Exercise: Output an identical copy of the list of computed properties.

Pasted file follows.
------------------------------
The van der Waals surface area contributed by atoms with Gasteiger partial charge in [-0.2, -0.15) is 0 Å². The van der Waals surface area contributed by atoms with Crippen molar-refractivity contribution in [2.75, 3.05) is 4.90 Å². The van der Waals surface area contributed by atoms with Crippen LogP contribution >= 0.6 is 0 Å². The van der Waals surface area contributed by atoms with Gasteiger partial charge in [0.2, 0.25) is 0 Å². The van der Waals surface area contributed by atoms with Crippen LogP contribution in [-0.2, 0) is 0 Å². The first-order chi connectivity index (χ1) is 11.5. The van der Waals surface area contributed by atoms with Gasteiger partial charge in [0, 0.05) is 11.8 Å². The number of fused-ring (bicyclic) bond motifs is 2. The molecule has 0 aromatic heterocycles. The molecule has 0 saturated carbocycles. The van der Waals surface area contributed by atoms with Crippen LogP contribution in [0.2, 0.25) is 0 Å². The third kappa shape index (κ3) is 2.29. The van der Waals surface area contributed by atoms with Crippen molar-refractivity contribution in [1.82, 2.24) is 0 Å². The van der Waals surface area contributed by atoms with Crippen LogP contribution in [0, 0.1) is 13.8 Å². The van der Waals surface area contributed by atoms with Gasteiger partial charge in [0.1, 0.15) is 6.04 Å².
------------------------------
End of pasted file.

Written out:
The van der Waals surface area contributed by atoms with Gasteiger partial charge in [-0.2, -0.15) is 0 Å². The van der Waals surface area contributed by atoms with Crippen molar-refractivity contribution in [2.75, 3.05) is 4.90 Å². The van der Waals surface area contributed by atoms with Crippen LogP contribution >= 0.6 is 0 Å². The van der Waals surface area contributed by atoms with Gasteiger partial charge in [0.2, 0.25) is 0 Å². The van der Waals surface area contributed by atoms with Crippen LogP contribution in [-0.2, 0) is 0 Å². The first-order chi connectivity index (χ1) is 11.5. The van der Waals surface area contributed by atoms with Gasteiger partial charge in [0, 0.05) is 11.8 Å². The number of fused-ring (bicyclic) bond motifs is 2. The molecule has 0 aromatic heterocycles. The molecule has 0 saturated carbocycles. The van der Waals surface area contributed by atoms with Crippen LogP contribution in [0.2, 0.25) is 0 Å². The third kappa shape index (κ3) is 2.29. The van der Waals surface area contributed by atoms with Crippen molar-refractivity contribution in [1.82, 2.24) is 0 Å². The van der Waals surface area contributed by atoms with Crippen LogP contribution in [0, 0.1) is 13.8 Å². The van der Waals surface area contributed by atoms with Gasteiger partial charge in [0.1, 0.15) is 6.04 Å².